The Child Custody Act includes a section explaining how judges are supposed to decide whether to grant a parent’s motion for change of residence. That law says the court must consider each of the following factors, paying special attention to the child’s interests in each case:

  • How the move will improve the quality of life for the child and the relocating parent;
  • How well each parent has complied with existing custody and parenting time orders. This factor includes whether the desire to move is motivated by a desire to cut the co-parent off from his or her parenting time schedule.
  • How well an alternative parenting time schedule can preserve and encourage the relationship between the child and each parent. This includes the non-custodial parent’s likelihood to follow through with the new schedule.
  • Whether the other parent is objecting to the move in order to get an advantage on child support.
  • Whether there is a history of domestic violence against or witnessed by the child.

A recent published Michigan Court of Appeals decision, Yachcik v Yachcik, explains that these factors are only Step 1 in the court’s process. If you have filed a Motion for Change of Residence, and the court agrees that these factors are met, the judge must then take three more steps:

  1. Decide whether an “established custodial environment” exists with either or both parents. This means that the child naturally looks to a parent for guidance, discipline, and emotional support.
  2. Determine whether the proposed move will interrupt that established custodial environment (usually by cutting off a child’s regular access to the parent).
  3. Determine whether the change in domicile is in the best interests of the minor child.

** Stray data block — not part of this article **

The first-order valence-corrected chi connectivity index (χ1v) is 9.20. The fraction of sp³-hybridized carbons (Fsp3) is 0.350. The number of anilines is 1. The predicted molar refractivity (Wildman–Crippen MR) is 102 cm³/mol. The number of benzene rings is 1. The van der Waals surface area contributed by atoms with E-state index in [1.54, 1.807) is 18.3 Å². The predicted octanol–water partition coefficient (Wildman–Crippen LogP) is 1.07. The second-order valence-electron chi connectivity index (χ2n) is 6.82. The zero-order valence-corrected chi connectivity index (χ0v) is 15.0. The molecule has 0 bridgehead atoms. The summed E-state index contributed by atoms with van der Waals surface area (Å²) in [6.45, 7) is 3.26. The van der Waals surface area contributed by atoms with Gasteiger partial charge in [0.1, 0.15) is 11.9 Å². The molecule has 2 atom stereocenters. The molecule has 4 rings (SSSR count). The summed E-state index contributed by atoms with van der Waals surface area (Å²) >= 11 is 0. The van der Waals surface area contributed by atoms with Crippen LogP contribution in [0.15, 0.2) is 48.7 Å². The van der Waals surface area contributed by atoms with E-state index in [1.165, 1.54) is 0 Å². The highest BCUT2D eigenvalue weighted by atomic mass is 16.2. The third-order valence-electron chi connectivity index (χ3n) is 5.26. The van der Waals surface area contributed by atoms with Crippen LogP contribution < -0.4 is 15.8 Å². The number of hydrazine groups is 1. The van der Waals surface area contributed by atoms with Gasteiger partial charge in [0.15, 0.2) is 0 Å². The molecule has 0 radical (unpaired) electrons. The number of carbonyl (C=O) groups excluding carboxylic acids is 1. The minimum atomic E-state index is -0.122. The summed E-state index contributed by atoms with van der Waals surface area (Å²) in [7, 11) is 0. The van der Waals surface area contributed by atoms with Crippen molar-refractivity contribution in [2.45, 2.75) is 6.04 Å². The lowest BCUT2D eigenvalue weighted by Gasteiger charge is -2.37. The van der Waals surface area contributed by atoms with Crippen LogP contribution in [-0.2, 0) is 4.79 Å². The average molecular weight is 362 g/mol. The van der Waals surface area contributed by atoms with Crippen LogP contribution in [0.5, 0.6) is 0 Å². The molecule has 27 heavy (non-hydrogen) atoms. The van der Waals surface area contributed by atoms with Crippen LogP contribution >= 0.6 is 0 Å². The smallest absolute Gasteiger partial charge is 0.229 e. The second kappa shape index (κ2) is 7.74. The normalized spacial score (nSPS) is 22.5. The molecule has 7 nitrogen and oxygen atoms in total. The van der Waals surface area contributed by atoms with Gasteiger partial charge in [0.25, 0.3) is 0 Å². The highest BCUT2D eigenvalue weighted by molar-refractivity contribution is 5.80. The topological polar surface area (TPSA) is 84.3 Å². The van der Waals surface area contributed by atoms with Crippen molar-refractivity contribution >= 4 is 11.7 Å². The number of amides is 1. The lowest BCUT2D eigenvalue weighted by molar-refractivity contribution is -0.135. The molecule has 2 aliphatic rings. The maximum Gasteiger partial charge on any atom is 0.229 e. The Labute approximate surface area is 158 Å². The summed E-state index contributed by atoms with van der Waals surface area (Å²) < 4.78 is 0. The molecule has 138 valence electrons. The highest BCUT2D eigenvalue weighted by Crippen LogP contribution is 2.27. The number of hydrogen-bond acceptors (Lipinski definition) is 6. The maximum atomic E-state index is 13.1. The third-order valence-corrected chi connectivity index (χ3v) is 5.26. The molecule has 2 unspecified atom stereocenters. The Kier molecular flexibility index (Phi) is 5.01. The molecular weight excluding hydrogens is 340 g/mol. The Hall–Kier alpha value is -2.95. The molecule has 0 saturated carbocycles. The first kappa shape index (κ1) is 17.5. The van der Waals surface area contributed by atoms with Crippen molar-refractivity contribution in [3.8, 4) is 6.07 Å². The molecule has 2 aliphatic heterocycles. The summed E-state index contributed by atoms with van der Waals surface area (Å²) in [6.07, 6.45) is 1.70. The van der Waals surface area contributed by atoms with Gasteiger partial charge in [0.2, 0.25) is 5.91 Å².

Why Skipping the Court is a Bad Idea

With all those steps, you may be inclined to skip the court, move, and beg forgiveness later. But doing that could hurt you in the long run.

First, if the court grants your motion to move out of state, it will likely mean an increase in overnights. That could mean your child support will go up (depending on the relative incomes of the parties). By avoiding the court, you could be selling your child’s financial situation short.

More importantly, you will be violating a court order and actively frustrating your co-parent’s relationship with his or her child. This generally upsets non-custodial parents and causes them to rush to court to file a motion to enforce the existing parenting time schedule. The fact that you moved without asking will work against you, and depending on the best interest factors, could cause you to lose custody of your child all together.

Don’t take shortcuts when it comes time to move your child out of state. Talk to an experienced family lawyer for help approaching your child’s co-parent, and filing a motion for change of residence. By doing things the right way, you will respect the court, and be more likely to get what is best for you and your children in the end.

Family law attorney Lisa J. Schmidt, represents parents across Metro Detroit. She can help you establish custody or file a Motion for Change of Residence. If you need to move out of state, contact Schmidt & Long, PLLC, for a free consultation.